NASA has a long list of intriguing targets that are next on Webb’s viewing agenda.
We have been following the travels of the James Webb Space Telescope, and it has arrived at its destination one million miles from Earth.
The last time we checked on the unit, the instrument had sent back its first images as part of the complex process of aligning its array of mirrors.
Now the telescope is fully operational, and the National Aeronautics and Space Administration (NASA) returned has deep field” photo capturing the faint light of uncounted suns in thousands of never-before-seen galaxies.
The image, dubbed Webb’s First Deep Field, is the deepest infrared view of the universe to date, making use of both JWST’s powerful optics and the technique of gravitational lensing to see the galaxy cluster SMACS 0723 as it looked 4.6 billion years ago, according to a NASA statement (opens in new tab).
Webb’s First Deep Field was captured by the observatory’s Near-Infrared Camera, or NIRCam, which was the final instrument on the telescope to be approved for full science operations.
👀 Sneak a peek at the deepest & sharpest infrared image of the early universe ever taken — all in a day’s work for the Webb telescope. (Literally, capturing it took less than a day!) This is Webb’s first image released as we begin to #UnfoldTheUniverse: https://t.co/tlougFWg8B pic.twitter.com/Y7ebmQwT7j
— NASA Webb Telescope (@NASAWebb) July 11, 2022
NASA Administrator Bill Nelson offered some background on the shared images.
NASA Administrator Bill Nelson described the image to the president, saying all the stars and galaxies it encompassed were located in an area of space the size of a grain of sand held at arm’s length by someone standing on Earth.
“We’re looking back more than 13 billion years,” he said. “That light that you are seeing has been traveling for over 13 billion years, and by the way, we’re going back farther. This is just the first image. They’re going back about thirteen-and-a-half billion years. And since we know the universe is 13.8 billion years old, we’re going back almost to the beginning.”
NASA plans to release additional “first light” images Tuesday, photos designed to showcase Webb’s ability to chart the details of stellar evolution, from starbirth to death by supernova, to study how galaxies form, merge and evolve and to probe the chemical composition of atmospheres around planets orbiting other stars.
As a reminder, the James Webb is 100 times more powerful than the iconic Hubble Space Telescope, which has already contributed spectacular images and important astronomical data. At this point, all of the ways or ‘modes’ to operate Webb’s scientific instruments have now been checked out and the instrument is ready to begin full scientific operations.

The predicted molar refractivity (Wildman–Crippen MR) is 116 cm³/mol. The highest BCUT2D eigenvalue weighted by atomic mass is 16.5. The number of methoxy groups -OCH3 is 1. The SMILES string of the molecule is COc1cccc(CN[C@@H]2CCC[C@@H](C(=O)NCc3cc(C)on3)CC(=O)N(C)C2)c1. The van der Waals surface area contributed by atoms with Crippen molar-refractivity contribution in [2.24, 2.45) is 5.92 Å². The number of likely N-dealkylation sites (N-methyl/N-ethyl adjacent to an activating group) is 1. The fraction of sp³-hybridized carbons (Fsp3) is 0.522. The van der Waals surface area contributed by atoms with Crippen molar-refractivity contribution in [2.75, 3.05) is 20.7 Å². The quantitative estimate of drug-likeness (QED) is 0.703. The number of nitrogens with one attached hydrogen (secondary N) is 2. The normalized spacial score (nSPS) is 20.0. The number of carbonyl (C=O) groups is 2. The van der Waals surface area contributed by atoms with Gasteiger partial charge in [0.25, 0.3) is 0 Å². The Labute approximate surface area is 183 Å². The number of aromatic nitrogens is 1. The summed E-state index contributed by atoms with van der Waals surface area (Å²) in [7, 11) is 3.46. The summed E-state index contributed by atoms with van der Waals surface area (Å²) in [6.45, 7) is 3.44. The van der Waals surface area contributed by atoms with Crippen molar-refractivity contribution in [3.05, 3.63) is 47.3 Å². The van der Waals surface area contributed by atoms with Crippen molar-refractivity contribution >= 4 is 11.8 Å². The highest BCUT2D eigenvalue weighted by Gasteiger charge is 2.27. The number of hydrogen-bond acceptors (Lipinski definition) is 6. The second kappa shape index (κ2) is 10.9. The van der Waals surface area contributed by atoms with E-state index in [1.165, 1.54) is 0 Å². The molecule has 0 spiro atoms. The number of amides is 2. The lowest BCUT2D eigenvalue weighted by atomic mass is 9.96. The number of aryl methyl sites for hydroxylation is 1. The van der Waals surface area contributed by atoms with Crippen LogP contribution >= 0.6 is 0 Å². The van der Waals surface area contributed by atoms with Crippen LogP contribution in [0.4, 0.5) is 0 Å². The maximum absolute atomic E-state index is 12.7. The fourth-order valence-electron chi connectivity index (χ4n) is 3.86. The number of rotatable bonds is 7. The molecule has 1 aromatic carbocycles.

NASA has an impressive list of targets that are next on its viewing agenda.
The Carina Nebula is one of the brightest and biggest nebulae in space, located about 7,600 light-years away in the southern constellation called Carina.
Nebulae are stellar nurseries where stars are birthed and this particular one is home to many gigantic stars, including some larger than the sun.
The Southern Ring nebula, also known as the ‘Eight-Burst’ nebula, is a planetary nebula – basically an exploding cloud of gas that’s surrounded by a dying star.
According to NASA, it’s nearly half a light-year in diameter and is located about 2,000 light years away from Earth.
Next on the list is WASP-96 b, which is a giant planet outside of our solar system that’s composed mainly of gas.
This planet is located 1,150 light-years from Earth and orbits its star every 3.4 days.
WASP-96 b has about half the mass of Jupiter and was discovered in 2014.
JUST IN – First image from NASA’s James Webb Space Telescope. pic.twitter.com/8RdH1InYe1
— Disclose.tv (@disclosetv) July 11, 2022
I can’t wait for the next series of images!
MORE: New image released by NASA from the James Webb Space Telescope shows a planetary nebula, known as the Southern Ring Nebula, as it is dying.
— ABC News (@ABC) July 12, 2022
✋🏼 Galactic high five!
In Webb’s image of Stephan’s Quintet, we see 5 galaxies, 4 of which interact. (The left galaxy is in the foreground!) Webb will revolutionize our knowledge of star formation & gas interactions in these galaxies: https://t.co/tlougFWg8B #UnfoldTheUniverse pic.twitter.com/b2kH1tSyMs
— NASA Webb Telescope (@NASAWebb) July 12, 2022
Webb's mosaic is its largest image to date, covering an area of the sky 1/5 of the Moon’s diameter (as seen from Earth). It contains more than 150 million pixels and is constructed from about 1,000 image files. Compare the new image to @NASAHubble’s 2009 view, shown here! pic.twitter.com/SbulK1GIjN
— NASA Webb Telescope (@NASAWebb) July 12, 2022
Data scientist Giovanna Giardino explains how the @NASAWebb image of Stephan's Quintet reveals a "a sort of cosmic dance driven by the gravitational force" — the type of interaction that drives the evolution of galaxies. https://t.co/63zxpNDi4I #UnfoldTheUniverse pic.twitter.com/n84wbD8eXl
— NASA (@NASA) July 12, 2022
Donations tax deductible
to the full extent allowed by law.